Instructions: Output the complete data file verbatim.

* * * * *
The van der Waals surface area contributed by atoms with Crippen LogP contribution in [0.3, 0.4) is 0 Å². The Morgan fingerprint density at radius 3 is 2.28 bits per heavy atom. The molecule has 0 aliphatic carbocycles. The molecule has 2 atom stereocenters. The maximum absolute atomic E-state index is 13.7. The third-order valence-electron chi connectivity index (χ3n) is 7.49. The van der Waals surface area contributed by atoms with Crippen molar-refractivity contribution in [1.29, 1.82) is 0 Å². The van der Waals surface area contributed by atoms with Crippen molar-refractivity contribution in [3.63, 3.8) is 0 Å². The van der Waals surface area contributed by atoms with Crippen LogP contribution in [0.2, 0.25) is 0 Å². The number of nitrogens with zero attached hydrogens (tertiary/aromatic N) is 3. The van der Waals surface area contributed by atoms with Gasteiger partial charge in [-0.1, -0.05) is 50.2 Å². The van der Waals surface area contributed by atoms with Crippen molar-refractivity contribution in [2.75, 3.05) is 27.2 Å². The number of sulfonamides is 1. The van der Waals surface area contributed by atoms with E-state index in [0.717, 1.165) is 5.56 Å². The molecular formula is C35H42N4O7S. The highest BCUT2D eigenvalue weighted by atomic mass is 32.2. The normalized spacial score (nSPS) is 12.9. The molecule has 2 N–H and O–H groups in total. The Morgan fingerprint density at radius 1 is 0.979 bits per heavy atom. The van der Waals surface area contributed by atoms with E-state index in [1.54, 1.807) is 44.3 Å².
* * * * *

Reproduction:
The van der Waals surface area contributed by atoms with Crippen LogP contribution in [0.3, 0.4) is 0 Å². The Morgan fingerprint density at radius 3 is 2.28 bits per heavy atom. The molecule has 0 aliphatic carbocycles. The molecule has 2 atom stereocenters. The maximum absolute atomic E-state index is 13.7. The third-order valence-electron chi connectivity index (χ3n) is 7.49. The van der Waals surface area contributed by atoms with Crippen molar-refractivity contribution in [1.29, 1.82) is 0 Å². The van der Waals surface area contributed by atoms with Crippen molar-refractivity contribution in [3.63, 3.8) is 0 Å². The van der Waals surface area contributed by atoms with Crippen LogP contribution in [0.2, 0.25) is 0 Å². The number of nitrogens with zero attached hydrogens (tertiary/aromatic N) is 3. The van der Waals surface area contributed by atoms with Gasteiger partial charge in [-0.1, -0.05) is 50.2 Å². The van der Waals surface area contributed by atoms with Crippen molar-refractivity contribution in [2.75, 3.05) is 27.2 Å². The number of sulfonamides is 1. The van der Waals surface area contributed by atoms with E-state index in [0.717, 1.165) is 5.56 Å². The molecular formula is C35H42N4O7S. The highest BCUT2D eigenvalue weighted by atomic mass is 32.2. The normalized spacial score (nSPS) is 12.9. The molecule has 2 N–H and O–H groups in total. The Morgan fingerprint density at radius 1 is 0.979 bits per heavy atom. The van der Waals surface area contributed by atoms with E-state index in [1.54, 1.807) is 44.3 Å².